globe U.S. Department of State



Country Reports on Human Rights Practices  - 2001
Released by the Bureau of Democracy, Human Rights, and Labor
March 4, 2002

National/Racial/Ethnic minorities

The Constitution does not recognize the Kurds as a national, racial, or ethnic minority, although they are in fact the country's largest ethnic and linguistic minority.  Kurds who publicly or politically assert their Kurdish identity or publicly espouse using Kurdish in the public domain risk public censure, harassment, or prosecution.  However, Kurds who are long-term residents in industrialized cities in the West are in many cases assimilated into the political, economic, and social life of the nation, and much intermarriage has occurred over many generations.  Kurds migrating westward (including those displaced by the conflict in the southeast) bring with them their culture and village identity, but often little education and few skills.

Private spoken and printed communications in Kurdish are legal; however, the use of minority languages, including Kurdish, in television and radio broadcasts, by political parties, and in schools is restricted by many laws and articles of the Constitution (see Section 2.a.); these restrictions are invoked arbitrarily.  A reform of the Constitution in October removed references to "languages prohibited by law" in two articles referring to broadcasting and public dissemination; however, the relevant laws (Press Law and Radio/Television law) must be amended for the use of Kurdish to become legal, which had not occurred by year's end.  In January the Diyarbakir Security Director informed the HADEP central district organization of that province that they were not allowed to use any language other than Turkish for their rules and regulations; programs; indoor and outdoor meetings and gatherings; brochures, posters, and tapes.

Some groups such as the MKM, a corporation with branches in several cities outside the southeast, established to promote Kurdish language and culture were able to function but faced occasional government interference.  Three of the four centers run by the MKM, the NGO that seeks to promote Kurdish language and culture, remain closed in Sanliurfa, Diyarbakir, and Van by government order.  The Mersin center continued to operate.  Some officials alleged that the MKM was linked to the PKK.  Police exert pressure against the groups and hinder their activities, and local officials monitor and often interrupt their cultural events. The Kurdish culture and research foundation (Kurt-Kav) remained open and continued some activities, including Kurdish language training and a study of Kurdish oral tradition; however, Kurt-Kav faced charges of promoting separatism based on its cooperation with a Swedish university to promote study of the Kurdish language.  The trial against the foundation's chairman, Hasan Kaya, continued at year's end.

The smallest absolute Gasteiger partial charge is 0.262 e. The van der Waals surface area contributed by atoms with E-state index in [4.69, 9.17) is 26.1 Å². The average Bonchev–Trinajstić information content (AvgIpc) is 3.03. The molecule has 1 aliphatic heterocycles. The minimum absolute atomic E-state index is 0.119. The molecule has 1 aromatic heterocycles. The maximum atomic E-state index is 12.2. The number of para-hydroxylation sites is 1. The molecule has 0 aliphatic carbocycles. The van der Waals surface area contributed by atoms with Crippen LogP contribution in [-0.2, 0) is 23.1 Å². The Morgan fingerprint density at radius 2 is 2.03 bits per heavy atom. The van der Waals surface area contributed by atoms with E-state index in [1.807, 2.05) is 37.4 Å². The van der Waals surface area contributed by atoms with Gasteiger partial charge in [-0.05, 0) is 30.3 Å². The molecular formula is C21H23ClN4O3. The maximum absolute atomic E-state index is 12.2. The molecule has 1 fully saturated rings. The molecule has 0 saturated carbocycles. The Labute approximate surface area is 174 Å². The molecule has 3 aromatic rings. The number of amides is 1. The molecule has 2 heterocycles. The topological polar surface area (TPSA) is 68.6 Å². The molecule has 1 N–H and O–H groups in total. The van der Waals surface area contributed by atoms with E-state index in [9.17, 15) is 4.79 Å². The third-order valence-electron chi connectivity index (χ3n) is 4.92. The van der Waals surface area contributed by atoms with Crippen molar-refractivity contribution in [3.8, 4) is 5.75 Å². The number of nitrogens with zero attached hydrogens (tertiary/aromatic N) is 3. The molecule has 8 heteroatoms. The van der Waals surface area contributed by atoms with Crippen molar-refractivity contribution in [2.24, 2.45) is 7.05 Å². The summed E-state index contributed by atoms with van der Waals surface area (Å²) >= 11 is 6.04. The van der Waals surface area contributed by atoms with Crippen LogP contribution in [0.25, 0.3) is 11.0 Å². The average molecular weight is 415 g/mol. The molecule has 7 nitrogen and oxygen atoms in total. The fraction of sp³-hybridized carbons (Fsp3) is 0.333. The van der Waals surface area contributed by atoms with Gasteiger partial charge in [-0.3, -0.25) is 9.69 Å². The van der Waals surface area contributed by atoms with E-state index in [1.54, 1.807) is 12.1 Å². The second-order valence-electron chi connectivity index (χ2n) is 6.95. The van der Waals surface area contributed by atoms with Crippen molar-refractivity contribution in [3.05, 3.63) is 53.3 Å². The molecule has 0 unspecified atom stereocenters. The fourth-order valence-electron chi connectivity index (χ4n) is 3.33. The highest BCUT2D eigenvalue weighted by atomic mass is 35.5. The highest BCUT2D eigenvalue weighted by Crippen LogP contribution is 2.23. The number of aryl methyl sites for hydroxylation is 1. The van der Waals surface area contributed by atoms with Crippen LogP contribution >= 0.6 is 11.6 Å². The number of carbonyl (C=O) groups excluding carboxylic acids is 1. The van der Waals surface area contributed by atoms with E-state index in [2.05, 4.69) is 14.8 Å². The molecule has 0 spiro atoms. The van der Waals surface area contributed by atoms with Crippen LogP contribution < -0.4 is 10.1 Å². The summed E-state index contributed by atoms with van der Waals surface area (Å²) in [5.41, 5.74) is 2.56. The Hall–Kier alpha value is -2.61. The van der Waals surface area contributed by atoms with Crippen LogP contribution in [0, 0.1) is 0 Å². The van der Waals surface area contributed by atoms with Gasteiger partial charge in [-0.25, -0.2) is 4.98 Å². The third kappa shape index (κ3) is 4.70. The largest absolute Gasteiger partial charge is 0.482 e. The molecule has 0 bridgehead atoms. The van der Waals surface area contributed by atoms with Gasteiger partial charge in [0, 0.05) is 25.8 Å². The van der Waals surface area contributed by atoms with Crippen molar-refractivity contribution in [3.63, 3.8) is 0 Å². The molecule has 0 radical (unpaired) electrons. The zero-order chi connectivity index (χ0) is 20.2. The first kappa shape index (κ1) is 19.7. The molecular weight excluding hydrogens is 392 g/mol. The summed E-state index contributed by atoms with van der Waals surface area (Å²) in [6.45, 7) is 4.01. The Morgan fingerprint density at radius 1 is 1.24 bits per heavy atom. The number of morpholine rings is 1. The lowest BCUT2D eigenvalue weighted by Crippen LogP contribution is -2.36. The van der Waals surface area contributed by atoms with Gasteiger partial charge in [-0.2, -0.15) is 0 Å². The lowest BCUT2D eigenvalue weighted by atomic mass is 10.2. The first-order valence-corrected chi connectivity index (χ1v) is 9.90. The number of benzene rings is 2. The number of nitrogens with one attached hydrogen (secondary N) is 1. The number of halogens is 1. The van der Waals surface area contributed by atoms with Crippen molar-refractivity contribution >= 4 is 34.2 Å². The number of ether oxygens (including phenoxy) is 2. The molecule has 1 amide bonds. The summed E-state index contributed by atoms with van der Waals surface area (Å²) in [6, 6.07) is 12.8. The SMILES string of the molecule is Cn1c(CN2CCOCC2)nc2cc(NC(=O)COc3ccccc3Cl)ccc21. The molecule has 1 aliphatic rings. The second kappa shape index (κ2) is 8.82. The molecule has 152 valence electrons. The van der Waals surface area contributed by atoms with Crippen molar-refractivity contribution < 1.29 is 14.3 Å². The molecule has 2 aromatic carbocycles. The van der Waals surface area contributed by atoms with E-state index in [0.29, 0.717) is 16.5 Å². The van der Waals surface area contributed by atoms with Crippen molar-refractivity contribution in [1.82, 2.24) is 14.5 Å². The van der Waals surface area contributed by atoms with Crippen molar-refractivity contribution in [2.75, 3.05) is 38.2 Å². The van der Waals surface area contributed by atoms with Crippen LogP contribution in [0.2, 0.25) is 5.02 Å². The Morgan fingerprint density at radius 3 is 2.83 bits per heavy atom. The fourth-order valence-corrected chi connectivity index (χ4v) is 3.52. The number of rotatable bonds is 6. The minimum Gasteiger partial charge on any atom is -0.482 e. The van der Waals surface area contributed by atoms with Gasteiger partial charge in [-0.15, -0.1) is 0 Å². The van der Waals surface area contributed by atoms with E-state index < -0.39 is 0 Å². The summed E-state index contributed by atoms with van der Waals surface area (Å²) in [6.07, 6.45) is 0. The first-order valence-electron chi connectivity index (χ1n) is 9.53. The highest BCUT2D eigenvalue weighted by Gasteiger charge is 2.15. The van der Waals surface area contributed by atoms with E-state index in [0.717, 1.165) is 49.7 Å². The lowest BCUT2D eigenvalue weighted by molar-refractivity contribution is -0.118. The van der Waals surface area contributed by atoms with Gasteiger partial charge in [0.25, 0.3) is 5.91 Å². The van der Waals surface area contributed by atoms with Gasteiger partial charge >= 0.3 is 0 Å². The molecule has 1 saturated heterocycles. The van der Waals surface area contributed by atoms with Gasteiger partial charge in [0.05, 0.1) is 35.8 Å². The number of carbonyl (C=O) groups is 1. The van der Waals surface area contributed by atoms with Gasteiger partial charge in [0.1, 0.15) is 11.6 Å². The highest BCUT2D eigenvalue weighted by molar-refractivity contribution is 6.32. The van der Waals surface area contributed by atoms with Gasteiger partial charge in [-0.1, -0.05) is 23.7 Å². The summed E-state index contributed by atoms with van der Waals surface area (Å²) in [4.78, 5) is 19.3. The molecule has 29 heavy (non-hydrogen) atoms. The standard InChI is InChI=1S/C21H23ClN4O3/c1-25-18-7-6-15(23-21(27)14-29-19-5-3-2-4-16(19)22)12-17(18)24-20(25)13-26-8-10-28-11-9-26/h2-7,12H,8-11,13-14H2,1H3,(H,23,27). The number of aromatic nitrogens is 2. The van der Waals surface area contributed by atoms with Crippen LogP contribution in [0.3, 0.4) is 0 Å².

The Ministry of Education tightly controls the curriculum in schools (except foreign-language schools not part of the Turkish system).  The small numbers of Greek-language students have little opportunity to continue their education in the country, and consequently many go to Greece, often never to return. 

Although there is little discrimination against Armenian Turks, a foreign couple with an Armenian surname was prevented from opening a hotel in Van in part because the hotel has an Armenian name.  According to press reports and local business sources, local security forces harassed the couple because of their perceived Armenian identity.  In October an employee of the couple was detained briefly.

No accurate accounting of the Romani population exists, but it may be significant in regions near Bulgaria and Greece.  No incidents of public or government harassment directed against Roma were reported; however, experts claimed that Roma experienced discrimination, for example, regarding employment. In September the Ministry of Education announced its intention to change the definition of "gypsy" in Turkish dictionaries that are published by the Ministry.  The old definition had included terms such as "shameless" and "thief"; the new definition will be "a community whose first homeland was northern India and who are either settled or nomadic in different countries, primarily in Europe, who speak Romani and the mother tongue of the countries where they live."

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